Tracking goals can be a challenge.
You don’t want to look back at the end of the year and discover that you missed your sales goal. If you don’t check in regularly, though, it’s easy to get off track. Miss a month and it’s hard to make your quarter. Miss a quarter and your year might be out of reach.
As a leader, it’s your responsibility to develop a process for regularly tracking goals, reporting on them, and holding the sales team and leaders accountable.
Here are three areas to look at – and one reminder.
3 Steps for Tracking Goals
Develop and Monitor Sales Dashboards
If you don’t yet have a simple sales dashboard, you’re missing out. A sales dashboard should give you the ability to see how the team is performing in a single screen.
It’s important to make sure that each team member has a dashboard that’s right for them. Salespeople should be able to see their own performance vs. goal, their top leads and opportunities, and their neglected leads and customers.
Sales managers, on the other hand, need to see performance information for their whole teams, as well as critical opportunities they may need to monitor closely. Managers should also see information about close ratios, product mix, campaign results, and other big-picture information.
Executives typically need to see less information-overall performance vs. goal, performance by region, and top upcoming opportunities might be enough.
When designing dashboards, make them as simple as possible, and make it easy for people to click through for more information. Invest some time in design, and it will pay off.
And don’t forget to regularly monitor your dashboards! They’re an easy way to start management meetings, sales meetings, and other key check-ins. Executives should set aside time for individual review of dashboards at least monthly, and managers should spend time at least weekly.
Provide Accountability Through Regular Check-Ins
Simple, casual check-ins are one of the easiest and most effective methods for tracking goals. Each sales rep should meet at least monthly with their sales manager one-on-one. Managers should be meeting with executives monthly as well.
In monthly meetings, remember to look back and look forward. When you’re looking back, don’t just look at numbers-spend some time evaluating what worked and what didn’t. When you look forward, look for areas of opportunity as well as any potential pitfalls.
Managers should always work to validate sales reps’ forecasts. Some salespeople may be overly optimistic about opportunities, while others may lack the ability to see which opportunities are nearing a close.
One-on-one meetings provide a great chance to see where managers or other internal resources can contribute to closing opportunities. An executive’s presence in a meeting can sometimes be enough to help push an opportunity across the finish line.
When sales managers meet with executives, look at the bigger picture and see whether you’re currently positioned to hit your sales goals. If you have any concerns, look for ways to resolve them. If you need more resources, see if you can get them.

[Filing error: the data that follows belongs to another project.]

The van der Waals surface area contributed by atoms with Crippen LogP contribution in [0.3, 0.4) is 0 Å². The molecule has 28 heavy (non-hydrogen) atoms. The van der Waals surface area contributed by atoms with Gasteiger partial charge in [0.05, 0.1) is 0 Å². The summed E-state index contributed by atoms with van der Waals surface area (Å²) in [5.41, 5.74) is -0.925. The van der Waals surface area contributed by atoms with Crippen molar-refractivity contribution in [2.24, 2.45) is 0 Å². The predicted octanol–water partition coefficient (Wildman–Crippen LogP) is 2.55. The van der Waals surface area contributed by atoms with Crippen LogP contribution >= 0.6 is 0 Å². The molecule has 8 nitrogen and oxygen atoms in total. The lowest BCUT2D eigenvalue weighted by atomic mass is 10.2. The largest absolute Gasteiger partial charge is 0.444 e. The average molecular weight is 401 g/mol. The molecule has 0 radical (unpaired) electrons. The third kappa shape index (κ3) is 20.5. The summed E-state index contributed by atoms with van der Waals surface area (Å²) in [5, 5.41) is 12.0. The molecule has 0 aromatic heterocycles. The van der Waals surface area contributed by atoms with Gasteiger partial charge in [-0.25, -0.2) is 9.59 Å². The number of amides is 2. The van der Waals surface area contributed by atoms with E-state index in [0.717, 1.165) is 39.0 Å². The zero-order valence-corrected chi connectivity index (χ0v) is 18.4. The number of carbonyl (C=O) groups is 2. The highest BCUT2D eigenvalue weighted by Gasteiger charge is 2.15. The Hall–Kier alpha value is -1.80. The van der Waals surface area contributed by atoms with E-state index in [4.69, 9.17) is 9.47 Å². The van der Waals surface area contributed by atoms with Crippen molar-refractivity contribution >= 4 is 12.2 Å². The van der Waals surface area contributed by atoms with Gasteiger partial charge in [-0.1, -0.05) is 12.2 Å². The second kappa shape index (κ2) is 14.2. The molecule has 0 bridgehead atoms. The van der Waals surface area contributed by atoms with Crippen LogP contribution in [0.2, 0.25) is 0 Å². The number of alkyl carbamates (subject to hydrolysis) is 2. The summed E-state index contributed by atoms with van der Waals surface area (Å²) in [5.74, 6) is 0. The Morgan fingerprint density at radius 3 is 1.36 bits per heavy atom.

Conduct Formal Reviews Regularly
Tracking goals and performance is a natural part of formal reviews. We often see that formal performance reviews happen rarely, usually once a year. Having formal reviews on a quarterly basis instead can help reduce the stress of reviews and provide an opportunity for earlier intervention if someone is off track.
A quarterly performance review doesn’t need to be hugely in-depth. It’s just an opportunity to take a deep dive into performance and evaluate what’s working and where there’s room for improvement.
Quarterly reviews can also be a good opportunity to raise an alert if a problem is coming. For example, if new product sales have been lower than expected, the review provides an opportunity for an evaluation. Your sales rep may know that customers aren’t as excited as you’d expected about your new product’s features. Alternately, you may discover that your sales rep doesn’t have the training or resources he needs to effectively go to market.
Make sure you act on anything you discover in a quarterly performance review. Taking action quickly can prevent a missed goal later.
One Reminder – As You’re Tracking Goals, Celebrate Successes!
When you’re tracking goals, it’s easy to focus on the end number and forget about the wins that happen every day. Make sure to celebrate those small wins!
Here are some small wins you might want to celebrate-add your own ideas to the list.
- A new hire got their first meeting scheduled.
- Someone got through to a difficult-to-reach prospect.
- You got a referral from a new source.
- You scheduled more prospecting meetings this month than last
- Inbound leads broke a record.
- Product/service sales met or beat expectations.
- You got great feedback from a new customer.
- Someone closed a deal.
- A customer renewed their contract.
- You got a referral from a happy client.
- The team generated a large number of opportunities.
- The pipeline reached a high value.
- Someone closed a high (or record-breaking!) deal.
- Teams (sales and marketing, or sales and operations) collaborated in a new way.
- You hit your monthly target.
Successes can be celebrated in many different ways. Make sure you celebrate publicly, in sales team meetings and group emails, as well as privately through one-on-one congratulations. Simple things like signs in the office sharing accomplishments, or group emails, can provide a lot of motivation.
I hope this post is helpful as you work on tracking your sales goals. If you are interested in learning more about setting and achieving sales goals, check out my latest eBook – The Ultimate Guide to Setting & Achieving Sales Goals.